Google's Motorola Marriage to Come With Big Patent Dowry
Google announced Monday it intends to purchase Motorola Mobility for US$12.5 billion, pursuant to regulatory approval.
That price is a premium of 63 percent over the closing price of Motorola Mobility shares on Friday.
The deal was unanimously approved by the boards of directors of both companies.
The news sent Motorola Mobility stock prices soaring over 55 percent by the afternoon.
Both Google and Motorola Mobility declined to provide the E-Commerce Times with further comment.
About the Google Bid
The acquisition of Motorola Mobility will let Google supercharge the Android ecosystem and enhance competition in mobile computing, Google told investors.
Google will run Motorola Mobility as a separate business, Motorola Mobility will remain a licensee of Android, and Android will remain open, Google stated.
Google's announcement was accompanied by statements of support from other major Android hardware device makers -- Samsung, Sony Ericsson, HTC and LG Electronics.
"What I heard on the analysts' call was that all Android's top five vendor partners outside Motorola are happy about this," Ramon Llamas, a senior research analyst at IDC, told the E-Commerce Times. "But if I were one of those guys, I'd look at someone else as well, maybe Windows Phone 7 or webOS."
The deal is subject to regulatory and shareholder approval. It's expected to close by the end of 2011 or early 2012.
The Backdrop to the Deal
Google's bid for Motorola Mobility is widely seen as a bid to acquire patents in order to protect its business.
Google CEO Larry Page referred pointedly to patent lawsuits filed against Android by Microsoft, Apple and others and said the acquisition of Motorola will strengthen Google's patent portfolio.
Microsoft has several Android device makers paying it royalties, and it's suing Motorola and Barnes & Noble over patents it claims to hold on Android technologies. In fact, Android royalty payments are reportedly a cash cow for Redmond.
Oracle, too, has filed suit against Google over Android, while digital security solutions firm Gemalto is going after Google in court.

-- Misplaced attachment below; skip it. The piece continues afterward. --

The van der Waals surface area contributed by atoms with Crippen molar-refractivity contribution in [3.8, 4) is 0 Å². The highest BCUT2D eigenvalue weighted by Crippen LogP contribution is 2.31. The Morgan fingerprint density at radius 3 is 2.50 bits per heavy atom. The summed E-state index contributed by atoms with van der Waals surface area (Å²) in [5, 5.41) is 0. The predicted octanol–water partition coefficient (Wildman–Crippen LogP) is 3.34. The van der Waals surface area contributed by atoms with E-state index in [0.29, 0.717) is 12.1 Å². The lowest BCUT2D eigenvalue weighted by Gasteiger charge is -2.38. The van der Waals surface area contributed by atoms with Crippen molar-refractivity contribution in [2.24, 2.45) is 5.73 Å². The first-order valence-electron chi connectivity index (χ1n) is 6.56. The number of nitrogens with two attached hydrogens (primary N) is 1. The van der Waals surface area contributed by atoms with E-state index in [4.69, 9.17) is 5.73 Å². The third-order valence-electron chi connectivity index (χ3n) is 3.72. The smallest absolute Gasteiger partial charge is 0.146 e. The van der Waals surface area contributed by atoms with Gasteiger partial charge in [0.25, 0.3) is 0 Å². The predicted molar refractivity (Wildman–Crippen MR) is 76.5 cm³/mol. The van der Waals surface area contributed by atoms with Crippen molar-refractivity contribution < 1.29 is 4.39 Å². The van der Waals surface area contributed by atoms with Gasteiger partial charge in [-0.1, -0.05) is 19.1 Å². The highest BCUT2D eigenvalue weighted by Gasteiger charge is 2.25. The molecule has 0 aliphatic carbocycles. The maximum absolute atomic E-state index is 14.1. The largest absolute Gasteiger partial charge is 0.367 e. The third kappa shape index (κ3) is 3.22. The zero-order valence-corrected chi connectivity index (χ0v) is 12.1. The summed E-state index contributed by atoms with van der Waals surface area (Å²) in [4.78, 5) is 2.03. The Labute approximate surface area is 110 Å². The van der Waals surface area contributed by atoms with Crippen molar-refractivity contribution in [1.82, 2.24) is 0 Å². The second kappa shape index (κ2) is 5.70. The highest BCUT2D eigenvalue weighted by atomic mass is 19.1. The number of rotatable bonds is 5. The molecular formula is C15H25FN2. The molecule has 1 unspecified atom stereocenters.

Apple's suing HTC and Samsung for allegedly infringing on its product patents, and it's obtained an injunction blocking shipments of Samsung Galaxy Tabs across Europe.
"The Android ecosystem is under pressure from an IP perspective," Brian Marshall, an analyst at Gleacher, told the E-Commerce Times.
Android's an Easy Target
Google lacks a strong patent defense, Rob Enderle, principal analyst at the Enderle group, previously told the E-Commerce Times.
Google did try earlier this year to buy patents from bankrupt Canadian telecommunications company Nortel, but lost out to a consortium that included arch-rivals Apple and Microsoft.
That led David Drummond, the Internet giant's chief legal officer, to accuse Microsoft, Oracle, Apple and other companies of running a hostile organized campaign against Android through the use of "bogus" patents.
The bid for Motorola Mobility may tilt the playing field a little more in Google's favor.
"This [bid for Motorola Mobility] is a patent play," IDC's Llamas told the E-Commerce Times. "Look at how Google got shut out of the Nortel auction and the way they're hit by lawsuits from Microsoft and Apple."
Motorola has 17,000 patents now and another 7,500 patents pending, Llamas said.
With the purchase, Google "may be hoping to beef up its patent portfolio to cross-license with Microsoft, Apple, Oracle and other players," Gleacher's Marshall said. "This is clearly a defensive play on Google's part."
However, the purchase of Motorola Mobility "isn't going to change the dynamics of the handset space," Marshall asserted.
You Can Buy Your Way Into Trouble
Google's attempt to escape from the sandpit of patent suits over Android may land it in another quagmire instead.
"If Google takes the patents and shuts down the Motorola hardware business, that will damage relationships with the other licensees, much like IBM did with OS/2," Enderle pointed out.
"It's going to be generally good news for Microsoft, which is in the licensing business, because these [other Android] hardware manufacturers are going to be nervous," he added.
"The smart move would be to shut down Motorola Mobility and just go with the patents, but Google has to learn everything the hard way, and I'm going to go with tradition here and say they're going to make the mistake," Enderle said.